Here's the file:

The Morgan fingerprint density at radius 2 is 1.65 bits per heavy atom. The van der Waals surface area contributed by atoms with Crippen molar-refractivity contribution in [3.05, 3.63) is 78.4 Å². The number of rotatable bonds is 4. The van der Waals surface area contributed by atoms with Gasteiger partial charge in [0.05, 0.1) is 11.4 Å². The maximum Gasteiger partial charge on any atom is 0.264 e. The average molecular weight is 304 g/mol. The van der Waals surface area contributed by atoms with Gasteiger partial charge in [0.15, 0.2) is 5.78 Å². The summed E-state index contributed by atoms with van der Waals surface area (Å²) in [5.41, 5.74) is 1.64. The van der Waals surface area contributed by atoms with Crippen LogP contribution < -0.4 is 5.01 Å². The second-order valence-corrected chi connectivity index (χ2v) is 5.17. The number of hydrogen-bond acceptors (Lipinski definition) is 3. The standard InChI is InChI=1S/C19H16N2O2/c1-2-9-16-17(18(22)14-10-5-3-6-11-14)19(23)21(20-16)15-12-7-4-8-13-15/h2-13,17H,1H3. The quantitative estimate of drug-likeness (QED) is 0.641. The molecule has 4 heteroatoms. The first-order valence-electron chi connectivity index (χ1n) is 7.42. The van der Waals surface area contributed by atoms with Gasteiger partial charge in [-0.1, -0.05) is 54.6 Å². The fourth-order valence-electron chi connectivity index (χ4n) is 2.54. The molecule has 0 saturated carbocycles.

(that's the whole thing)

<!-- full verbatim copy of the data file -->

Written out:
The Morgan fingerprint density at radius 2 is 1.65 bits per heavy atom. The van der Waals surface area contributed by atoms with Crippen molar-refractivity contribution in [3.05, 3.63) is 78.4 Å². The number of rotatable bonds is 4. The van der Waals surface area contributed by atoms with Gasteiger partial charge in [0.05, 0.1) is 11.4 Å². The maximum Gasteiger partial charge on any atom is 0.264 e. The average molecular weight is 304 g/mol. The van der Waals surface area contributed by atoms with Gasteiger partial charge in [0.15, 0.2) is 5.78 Å². The summed E-state index contributed by atoms with van der Waals surface area (Å²) in [5.41, 5.74) is 1.64. The van der Waals surface area contributed by atoms with Crippen LogP contribution < -0.4 is 5.01 Å². The second-order valence-corrected chi connectivity index (χ2v) is 5.17. The number of hydrogen-bond acceptors (Lipinski definition) is 3. The standard InChI is InChI=1S/C19H16N2O2/c1-2-9-16-17(18(22)14-10-5-3-6-11-14)19(23)21(20-16)15-12-7-4-8-13-15/h2-13,17H,1H3. The quantitative estimate of drug-likeness (QED) is 0.641. The molecule has 4 heteroatoms. The first-order valence-electron chi connectivity index (χ1n) is 7.42. The van der Waals surface area contributed by atoms with Gasteiger partial charge in [-0.1, -0.05) is 54.6 Å². The fourth-order valence-electron chi connectivity index (χ4n) is 2.54. The molecule has 0 saturated carbocycles.